Who’s Hating Who?

Jennifer Rubin asks why Jews hate Palin, but reading her piece I could only wonder why Rubin hates American Jews? It is rare, exceedingly rare, to find a piece so openly contemptuous, so nakedly trafficking in anti-Jewish stereotyping, in a mainstream American magazine. Who would have thought Commentary would have broken the dike?

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  • Kastanj

    The desire to rile against the Jews, so frustratingly liberal despite the right-wing imperative their Abrahamic brotherhood gives them, sometimes makes people embarass themselves. Palin is the grace and glory now – she is the dream of the right-wing marketers. The Jews not tagging along with the rest of the mob is as infuriating as Nelson's obsession with abortions is to the left.

  • Leonidas

    I read the piece, and while there was a certain stereotyping of Jewish characteristics by the Conservative Jew Rubin, there is no hatred of Jews on her part, just application of a stereotype that she does have a certain knowledge of.

    I have to wonder if some prominent liberal Jew will attack Rubin for not being Jewish enough ala Jesse Jackson's comments on Arthur Davis. Its fine to call out Rubin for using a broad brush to paint Jewish traits and portray stereotypes, but this is not a hatred of Jews.

  • dduck12

    I admit, I didn't get past half way through her piece, but I kept wondering, gee isn't it just because most Jews are liberal Dems.? Why the fuss, I don't like Palin (Pain) either, does that mean I am Jewish (I'm not telling). A lot of smoke over a moose kisser.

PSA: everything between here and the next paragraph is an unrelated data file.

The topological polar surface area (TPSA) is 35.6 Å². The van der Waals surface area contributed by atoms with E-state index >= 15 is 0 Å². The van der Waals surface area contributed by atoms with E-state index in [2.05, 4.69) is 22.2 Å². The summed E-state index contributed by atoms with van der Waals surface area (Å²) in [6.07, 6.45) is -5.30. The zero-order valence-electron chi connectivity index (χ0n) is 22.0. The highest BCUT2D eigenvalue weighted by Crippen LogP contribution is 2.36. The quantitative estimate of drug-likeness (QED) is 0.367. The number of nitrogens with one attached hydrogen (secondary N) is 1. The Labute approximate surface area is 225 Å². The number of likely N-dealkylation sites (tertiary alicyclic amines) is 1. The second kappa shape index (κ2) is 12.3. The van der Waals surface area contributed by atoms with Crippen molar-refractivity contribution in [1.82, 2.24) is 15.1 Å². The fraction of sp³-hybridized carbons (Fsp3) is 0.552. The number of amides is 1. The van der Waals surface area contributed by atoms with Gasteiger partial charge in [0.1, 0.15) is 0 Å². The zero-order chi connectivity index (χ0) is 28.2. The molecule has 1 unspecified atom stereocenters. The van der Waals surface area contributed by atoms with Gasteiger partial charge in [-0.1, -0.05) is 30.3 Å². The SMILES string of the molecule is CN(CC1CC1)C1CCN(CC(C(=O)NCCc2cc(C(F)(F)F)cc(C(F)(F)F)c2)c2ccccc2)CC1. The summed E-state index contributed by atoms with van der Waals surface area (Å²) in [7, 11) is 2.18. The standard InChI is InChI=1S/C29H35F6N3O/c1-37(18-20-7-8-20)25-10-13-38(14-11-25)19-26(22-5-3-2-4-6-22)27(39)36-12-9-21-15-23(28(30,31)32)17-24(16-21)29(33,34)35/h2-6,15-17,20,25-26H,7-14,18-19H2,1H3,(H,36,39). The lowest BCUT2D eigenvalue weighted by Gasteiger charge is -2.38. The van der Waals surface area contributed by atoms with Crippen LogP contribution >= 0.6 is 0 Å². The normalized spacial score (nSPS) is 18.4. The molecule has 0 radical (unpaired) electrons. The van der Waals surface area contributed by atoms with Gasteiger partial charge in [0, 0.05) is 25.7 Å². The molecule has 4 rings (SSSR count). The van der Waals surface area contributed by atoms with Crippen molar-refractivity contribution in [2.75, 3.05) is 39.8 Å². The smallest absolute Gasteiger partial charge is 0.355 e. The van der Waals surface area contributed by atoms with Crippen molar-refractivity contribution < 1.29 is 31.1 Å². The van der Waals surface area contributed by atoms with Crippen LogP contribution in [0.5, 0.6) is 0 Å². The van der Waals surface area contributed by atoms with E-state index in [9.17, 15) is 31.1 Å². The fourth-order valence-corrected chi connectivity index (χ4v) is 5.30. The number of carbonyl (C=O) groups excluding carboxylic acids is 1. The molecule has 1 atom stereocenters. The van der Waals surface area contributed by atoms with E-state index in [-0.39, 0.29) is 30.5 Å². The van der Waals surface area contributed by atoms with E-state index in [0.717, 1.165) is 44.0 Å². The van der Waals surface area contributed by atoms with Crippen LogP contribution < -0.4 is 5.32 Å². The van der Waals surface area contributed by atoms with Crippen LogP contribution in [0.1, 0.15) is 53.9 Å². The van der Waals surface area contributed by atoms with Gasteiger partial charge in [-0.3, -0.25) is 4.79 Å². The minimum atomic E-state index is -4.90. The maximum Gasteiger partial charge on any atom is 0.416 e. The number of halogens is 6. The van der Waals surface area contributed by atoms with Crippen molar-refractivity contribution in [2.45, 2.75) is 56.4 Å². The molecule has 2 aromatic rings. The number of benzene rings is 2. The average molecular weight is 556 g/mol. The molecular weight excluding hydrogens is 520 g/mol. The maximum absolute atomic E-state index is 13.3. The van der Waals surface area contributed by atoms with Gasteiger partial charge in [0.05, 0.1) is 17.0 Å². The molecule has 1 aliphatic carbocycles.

• vey9

    It's been my experience that any Jew that strays from “the party line” is branded a hater. Much as some Republicans that stray from the “straight and narrow” are branded as RINOs.

    Both the “haters” and the “RINOs” are amazed at the narrow mindedness that permeates the culture.

  • kathykattenburg

    What a loathsome article. Even more so than usual for Jennifer Rubin's articles, and that's saying a lot. I've never seen anything so anti-semitic from a mainstream publication, much less a leading Jewish publication.

  • kathykattenburg

    I read the piece, and while there was a certain stereotyping of Jewish characteristics by the Conservative Jew Rubin, there is no hatred of Jews on her part, just application of a stereotype that she does have a certain knowledge of.

    With all due respect, Leonidas, you really are not in a position to make this assertion. I am Jewish, I read every word of Rubin's article, too, and I agree with David: she unquestionably is using anti-semitic stereotypes to make a right-wing argument in support of Palin. What she wrote was despicable. It would be despicable from anyone in any context, but coming from a Jewish writer who writes for a leading Jewish publication that specializes in accusations of self-hating Jew and anti-semitism toward anyone who criticizes official Israeli policies in Gaza and the West Bank, it's even more contemptible.